Although the invention has been described in considerable detail with particular reference to certain preferred embodiments thereof, variations and modifications can be efiected within the spirit and scope of the invention as described hereinabove, and as defined in the appended claims.

We claim:

1. A dyeable polyolefin fiber and film-forming composition susceptible of permanent dyeing by disperse dyes which comprises a poly-ot-olefin containing from 1 to about 20% by weight distributed therein as a dye receptor of a high molecular weight polymer selected from the group consisting of the copolyester of terephthalic acid, isophthalic acid, and 1,4-cycl0hexanedimethanol, the copolyester of ethylene glycol, 1,4-cyclohexanedimethanol, and terephthalic acid, wherein in each said copolyester the acid component may contain a minor amount of aliphatic dicarboxylic acid.

2. The composition of claim 1 in which the polyolefin is propypropylene and the copolyester is composed of 50 mole percent of poly(ethylene terephthalate) and 50 mole percent of poly(1,4-cyclohexylenedimethylene terephthal ate).

3. The composition of claim 1 in which the polyolefin is polypropylene and the copolyester is composed of 70 mole percent of poly(ethylene terephthalate) and mole percent of poly(1,4-cyclohexylenedimethylene terephthalate).

4. The composition of claim 1 in which the polyolefin is polypropylene and the copolyester is composed of mole percent of poly(ethylene terephthalate) and mole percent of poly(1,4-cyclohexy1enedimethylene terephthalate).

5. The composition of claim 1 in which the polyolefin is polypropylene containing 1-20 percent by weight of a copolyester composed of 50 mole percent of poly(ethylene terephthalate) and 50 mole percent of poly (1,4- cyclohexylenedimethylene terephthalate).

6. The composition of claim 1 in which the polyolefin is polypropylene containing 1-20 percent by Weight of a copolyester composed of mole percent of poly-ethylene terephthalate) and 30 mole percent of poly(l,4-cyclohexylenedimethylene terephthalate).

7. A fiber of the composition of claim 2.

8. A fiber of the composition of claim 3.

9. A fiber of the composition of claim 4.

10. A fiber of the composition of claim 5.

11. A fiber of the composition of claim 6.

12. A dyeable composition comprising fiber-forming crystalline polypropylene and from 1 to 20 percent based on the weight of the polypropylene of a polyester of terephthalic acid and isophthalic acid and 1,4-cyclohexylene dimethylene glycol.

References Cited UNITED STATES PATENTS 2,901,466 8/1959 Ki'bler 260-775 3,107,228 10/1963 Cappuccio et a1. 260-45.4

WILLIAM H. SHORT, Primary Examiner. L. P. QUAST, Assistant Examiner.

US. Cl. X.R.

UNITED STATES PATENT OFFICE CERTIFICATE OF CORRECTION Patent No 3 ,431 ,322 March 4, 1969 John R. Caldwell et a1.

It is certified that error appears in the above identified patent and that said Letters Patent are hereby corrected as shown below:

Column 3, line 38, "dheld" should read held Colum1 5, line 21, "Blue B-GL," should read Blue BGLF, Colum1 8, line 75, "anol, the copolyester" should read anal, and the copolyester Column 9, line 5, "'propypropylene" should read polypropylene Signed and sealed this 7th day of April 1970.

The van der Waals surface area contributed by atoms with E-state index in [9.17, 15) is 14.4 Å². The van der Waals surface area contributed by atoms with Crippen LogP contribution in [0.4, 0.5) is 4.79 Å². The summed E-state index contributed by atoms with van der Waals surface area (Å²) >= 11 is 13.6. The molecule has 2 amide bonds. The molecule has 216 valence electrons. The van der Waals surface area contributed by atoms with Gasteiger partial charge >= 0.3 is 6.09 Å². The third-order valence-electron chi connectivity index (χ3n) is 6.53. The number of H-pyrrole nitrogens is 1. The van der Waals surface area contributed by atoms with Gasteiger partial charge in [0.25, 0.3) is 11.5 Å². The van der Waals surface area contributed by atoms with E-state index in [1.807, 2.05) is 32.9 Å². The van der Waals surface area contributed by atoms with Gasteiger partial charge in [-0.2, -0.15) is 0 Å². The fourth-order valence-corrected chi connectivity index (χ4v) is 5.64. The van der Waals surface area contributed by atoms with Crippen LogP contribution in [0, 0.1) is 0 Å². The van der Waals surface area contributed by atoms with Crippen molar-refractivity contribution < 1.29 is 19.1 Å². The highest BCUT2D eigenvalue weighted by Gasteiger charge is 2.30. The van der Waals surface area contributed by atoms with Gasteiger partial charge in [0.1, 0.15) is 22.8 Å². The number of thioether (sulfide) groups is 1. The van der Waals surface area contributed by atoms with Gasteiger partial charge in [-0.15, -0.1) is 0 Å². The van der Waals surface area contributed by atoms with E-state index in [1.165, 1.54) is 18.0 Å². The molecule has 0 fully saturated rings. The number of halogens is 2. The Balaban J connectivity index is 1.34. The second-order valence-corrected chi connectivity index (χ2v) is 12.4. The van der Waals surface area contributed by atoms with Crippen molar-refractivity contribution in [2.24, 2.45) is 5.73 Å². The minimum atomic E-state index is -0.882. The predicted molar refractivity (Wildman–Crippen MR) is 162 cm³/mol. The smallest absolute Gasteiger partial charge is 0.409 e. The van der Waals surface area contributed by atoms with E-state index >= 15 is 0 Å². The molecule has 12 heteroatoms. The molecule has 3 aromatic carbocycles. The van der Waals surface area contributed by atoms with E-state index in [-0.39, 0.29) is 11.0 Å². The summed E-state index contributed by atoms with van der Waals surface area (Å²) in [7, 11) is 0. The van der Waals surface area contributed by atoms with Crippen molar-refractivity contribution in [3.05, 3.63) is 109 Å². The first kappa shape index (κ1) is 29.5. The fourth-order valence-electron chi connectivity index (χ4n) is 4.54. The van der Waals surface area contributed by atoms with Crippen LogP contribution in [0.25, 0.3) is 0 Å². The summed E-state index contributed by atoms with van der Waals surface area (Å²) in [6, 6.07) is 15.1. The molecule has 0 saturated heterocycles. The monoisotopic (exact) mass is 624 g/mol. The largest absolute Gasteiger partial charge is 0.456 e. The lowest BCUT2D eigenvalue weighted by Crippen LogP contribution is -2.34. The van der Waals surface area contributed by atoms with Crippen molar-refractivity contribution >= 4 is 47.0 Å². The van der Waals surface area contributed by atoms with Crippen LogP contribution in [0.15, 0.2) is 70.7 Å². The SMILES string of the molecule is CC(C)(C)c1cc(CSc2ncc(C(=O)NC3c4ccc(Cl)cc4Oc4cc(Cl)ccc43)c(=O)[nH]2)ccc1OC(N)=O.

(SEAL) Attest:

Edward M. Fletcher, Jr. WILLIAM E. SCHUYLER, J R.

Attesting Officer Commissioner of Patents

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Referenced by
Citing PatentFiling datePublication dateApplicantTitle
US3836829 *Dec 29, 1969Sep 17, 1974Gen ElectricPolyolefin film containing therein widely dispersed fine particles of a dielectric liquid soluble material
US3963802 *Jun 20, 1975Jun 15, 1976E. I. Du Pont De Nemours And CompanyBlend of ethylene copolymer elastomer and a copolyetherester elastomer
US4381356 *Jun 21, 1982Apr 26, 1983Eastman Kodak CompanyStabilized polypropylene compositions
US5118760 *Dec 26, 1990Jun 2, 1992Eastman Kodak CompanyImpact resistant polymer blends
US5137973 *Sep 10, 1990Aug 11, 1992Allied-Signal Inc.Polyolefins containing polyester nucleating agent and articles formed therefrom
US5620797 *Sep 5, 1995Apr 15, 1997Mallonee; William C.Polypropylene and polyester conjugate carpet face yarn
US5763077 *Aug 26, 1997Jun 9, 1998Ykk CorporationLinear materials with pearly luster for fasteners and method for production thereof
US5811040 *Jan 24, 1997Sep 22, 1998Mallonee; William C.Process of making fiber for carpet face yarn
US5945055 *Jan 8, 1998Aug 31, 1999Ykk CorporationProcess for making a filament from a polyester-polypropylene blend
US20040180200 *Mar 25, 2004Sep 16, 2004Luca BertaminiPolyolefin-based synthetic fibers and method therefor
WO1995033882A1 *May 23, 1995Dec 14, 1995Lyondell Petrochemical CompanyDyeable polyolefin compositions and method
WO2006102096A3 *Mar 16, 2006Apr 16, 2009Aquadye Fibers IncDyed polyolefin yarn and textile fabrics using such yarns
WO2009080458A1 *Dec 4, 2008Jul 2, 2009Paolo Francesco StelliniProcess for preparing dyeable polypropylene
U.S. Classification525/173, 8/928, 525/177, 8/929, 528/307, 528/302, 525/174, 8/552
International ClassificationC08L23/02, C08L67/02
Cooperative ClassificationY10S8/928, C08L23/10, C08L23/02, Y10S8/929, C08L67/02
European ClassificationC08L23/02, C08L67/02, C08L23/10